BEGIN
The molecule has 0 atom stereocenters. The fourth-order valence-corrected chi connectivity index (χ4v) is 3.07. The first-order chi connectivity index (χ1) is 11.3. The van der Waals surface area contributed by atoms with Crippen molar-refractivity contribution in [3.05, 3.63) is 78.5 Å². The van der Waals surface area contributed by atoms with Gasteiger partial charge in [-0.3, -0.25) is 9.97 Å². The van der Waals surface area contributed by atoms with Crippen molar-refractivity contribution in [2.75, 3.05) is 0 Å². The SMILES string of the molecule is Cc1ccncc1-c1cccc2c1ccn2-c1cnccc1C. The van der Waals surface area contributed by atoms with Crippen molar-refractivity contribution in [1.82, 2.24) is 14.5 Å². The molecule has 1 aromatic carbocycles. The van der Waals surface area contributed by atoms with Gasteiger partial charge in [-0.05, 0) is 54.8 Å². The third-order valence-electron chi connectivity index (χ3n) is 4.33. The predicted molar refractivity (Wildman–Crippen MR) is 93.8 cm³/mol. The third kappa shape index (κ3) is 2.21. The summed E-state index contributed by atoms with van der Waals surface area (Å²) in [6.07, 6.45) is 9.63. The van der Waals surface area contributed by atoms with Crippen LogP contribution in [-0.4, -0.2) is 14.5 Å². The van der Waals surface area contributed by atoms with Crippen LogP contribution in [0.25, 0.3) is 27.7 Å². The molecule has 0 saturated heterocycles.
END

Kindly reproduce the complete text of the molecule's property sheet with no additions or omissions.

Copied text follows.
The molecule has 0 atom stereocenters. The fourth-order valence-corrected chi connectivity index (χ4v) is 3.07. The first-order chi connectivity index (χ1) is 11.3. The van der Waals surface area contributed by atoms with Crippen molar-refractivity contribution in [3.05, 3.63) is 78.5 Å². The van der Waals surface area contributed by atoms with Gasteiger partial charge in [-0.3, -0.25) is 9.97 Å². The van der Waals surface area contributed by atoms with Crippen molar-refractivity contribution in [2.75, 3.05) is 0 Å². The SMILES string of the molecule is Cc1ccncc1-c1cccc2c1ccn2-c1cnccc1C. The van der Waals surface area contributed by atoms with Crippen molar-refractivity contribution in [1.82, 2.24) is 14.5 Å². The molecule has 1 aromatic carbocycles. The van der Waals surface area contributed by atoms with Gasteiger partial charge in [-0.05, 0) is 54.8 Å². The third-order valence-electron chi connectivity index (χ3n) is 4.33. The predicted molar refractivity (Wildman–Crippen MR) is 93.8 cm³/mol. The third kappa shape index (κ3) is 2.21. The summed E-state index contributed by atoms with van der Waals surface area (Å²) in [6.07, 6.45) is 9.63. The van der Waals surface area contributed by atoms with Crippen LogP contribution in [-0.4, -0.2) is 14.5 Å². The van der Waals surface area contributed by atoms with Crippen LogP contribution in [0.25, 0.3) is 27.7 Å². The molecule has 0 saturated heterocycles.